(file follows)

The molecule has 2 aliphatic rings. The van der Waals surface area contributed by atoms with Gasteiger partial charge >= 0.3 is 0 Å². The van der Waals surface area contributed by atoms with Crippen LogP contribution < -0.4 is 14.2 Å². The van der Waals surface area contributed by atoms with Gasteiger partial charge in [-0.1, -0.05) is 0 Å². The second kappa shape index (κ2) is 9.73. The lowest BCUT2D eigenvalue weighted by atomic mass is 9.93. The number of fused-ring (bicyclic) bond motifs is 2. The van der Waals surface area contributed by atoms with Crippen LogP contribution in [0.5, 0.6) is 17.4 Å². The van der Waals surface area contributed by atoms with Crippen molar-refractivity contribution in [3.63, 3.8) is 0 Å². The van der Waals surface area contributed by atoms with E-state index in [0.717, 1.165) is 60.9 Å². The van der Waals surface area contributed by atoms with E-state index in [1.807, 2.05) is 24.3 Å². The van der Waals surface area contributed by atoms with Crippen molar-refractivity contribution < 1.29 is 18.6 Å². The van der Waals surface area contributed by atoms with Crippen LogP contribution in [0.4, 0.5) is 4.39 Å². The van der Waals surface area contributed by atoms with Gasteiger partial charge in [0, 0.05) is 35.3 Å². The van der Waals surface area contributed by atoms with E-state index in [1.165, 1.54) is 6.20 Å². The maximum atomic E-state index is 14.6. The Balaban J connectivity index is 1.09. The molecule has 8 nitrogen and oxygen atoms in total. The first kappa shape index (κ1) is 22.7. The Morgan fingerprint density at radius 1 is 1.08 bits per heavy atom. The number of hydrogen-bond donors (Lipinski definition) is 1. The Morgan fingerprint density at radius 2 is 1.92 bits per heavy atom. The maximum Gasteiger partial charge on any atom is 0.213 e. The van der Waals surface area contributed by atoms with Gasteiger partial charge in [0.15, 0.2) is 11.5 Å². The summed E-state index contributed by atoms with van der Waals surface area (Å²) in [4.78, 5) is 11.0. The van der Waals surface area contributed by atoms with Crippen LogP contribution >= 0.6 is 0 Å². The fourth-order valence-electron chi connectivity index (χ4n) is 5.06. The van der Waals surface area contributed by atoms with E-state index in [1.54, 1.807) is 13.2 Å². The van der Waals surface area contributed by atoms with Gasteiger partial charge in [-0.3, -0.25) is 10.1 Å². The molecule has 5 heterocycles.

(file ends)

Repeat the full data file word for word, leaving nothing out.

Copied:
The molecule has 2 aliphatic rings. The van der Waals surface area contributed by atoms with Gasteiger partial charge >= 0.3 is 0 Å². The van der Waals surface area contributed by atoms with Crippen LogP contribution < -0.4 is 14.2 Å². The van der Waals surface area contributed by atoms with Gasteiger partial charge in [-0.1, -0.05) is 0 Å². The second kappa shape index (κ2) is 9.73. The lowest BCUT2D eigenvalue weighted by atomic mass is 9.93. The number of fused-ring (bicyclic) bond motifs is 2. The van der Waals surface area contributed by atoms with Crippen LogP contribution in [0.5, 0.6) is 17.4 Å². The van der Waals surface area contributed by atoms with Crippen molar-refractivity contribution in [3.63, 3.8) is 0 Å². The van der Waals surface area contributed by atoms with E-state index in [0.717, 1.165) is 60.9 Å². The van der Waals surface area contributed by atoms with E-state index in [1.807, 2.05) is 24.3 Å². The van der Waals surface area contributed by atoms with Crippen molar-refractivity contribution < 1.29 is 18.6 Å². The van der Waals surface area contributed by atoms with Crippen LogP contribution in [0.4, 0.5) is 4.39 Å². The van der Waals surface area contributed by atoms with Gasteiger partial charge in [0, 0.05) is 35.3 Å². The van der Waals surface area contributed by atoms with E-state index in [1.165, 1.54) is 6.20 Å². The maximum atomic E-state index is 14.6. The Balaban J connectivity index is 1.09. The molecule has 8 nitrogen and oxygen atoms in total. The first kappa shape index (κ1) is 22.7. The Morgan fingerprint density at radius 1 is 1.08 bits per heavy atom. The number of hydrogen-bond donors (Lipinski definition) is 1. The Morgan fingerprint density at radius 2 is 1.92 bits per heavy atom. The maximum Gasteiger partial charge on any atom is 0.213 e. The van der Waals surface area contributed by atoms with Gasteiger partial charge in [0.15, 0.2) is 11.5 Å². The summed E-state index contributed by atoms with van der Waals surface area (Å²) in [4.78, 5) is 11.0. The van der Waals surface area contributed by atoms with Crippen LogP contribution >= 0.6 is 0 Å². The fourth-order valence-electron chi connectivity index (χ4n) is 5.06. The van der Waals surface area contributed by atoms with E-state index in [1.54, 1.807) is 13.2 Å². The van der Waals surface area contributed by atoms with Gasteiger partial charge in [-0.3, -0.25) is 10.1 Å². The molecule has 5 heterocycles.